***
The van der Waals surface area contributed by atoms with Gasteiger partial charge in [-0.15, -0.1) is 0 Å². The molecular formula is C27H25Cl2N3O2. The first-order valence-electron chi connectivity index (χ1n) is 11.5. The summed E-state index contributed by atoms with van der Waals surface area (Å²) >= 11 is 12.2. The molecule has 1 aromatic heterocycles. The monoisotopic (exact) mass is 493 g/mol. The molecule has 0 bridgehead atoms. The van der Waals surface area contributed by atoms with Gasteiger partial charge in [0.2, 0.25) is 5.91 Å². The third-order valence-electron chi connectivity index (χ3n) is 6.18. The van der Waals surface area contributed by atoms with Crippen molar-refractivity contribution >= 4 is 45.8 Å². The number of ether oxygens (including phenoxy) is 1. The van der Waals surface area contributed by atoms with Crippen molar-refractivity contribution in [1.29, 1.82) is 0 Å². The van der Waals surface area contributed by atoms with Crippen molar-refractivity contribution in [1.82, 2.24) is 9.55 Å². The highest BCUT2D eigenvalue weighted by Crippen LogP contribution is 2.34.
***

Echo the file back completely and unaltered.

The van der Waals surface area contributed by atoms with Gasteiger partial charge in [-0.15, -0.1) is 0 Å². The molecular formula is C27H25Cl2N3O2. The first-order valence-electron chi connectivity index (χ1n) is 11.5. The summed E-state index contributed by atoms with van der Waals surface area (Å²) >= 11 is 12.2. The molecule has 1 aromatic heterocycles. The monoisotopic (exact) mass is 493 g/mol. The molecule has 0 bridgehead atoms. The van der Waals surface area contributed by atoms with Gasteiger partial charge in [0.2, 0.25) is 5.91 Å². The third-order valence-electron chi connectivity index (χ3n) is 6.18. The van der Waals surface area contributed by atoms with Crippen molar-refractivity contribution >= 4 is 45.8 Å². The number of ether oxygens (including phenoxy) is 1. The van der Waals surface area contributed by atoms with Crippen molar-refractivity contribution in [1.29, 1.82) is 0 Å². The van der Waals surface area contributed by atoms with Crippen molar-refractivity contribution in [1.82, 2.24) is 9.55 Å². The highest BCUT2D eigenvalue weighted by Crippen LogP contribution is 2.34.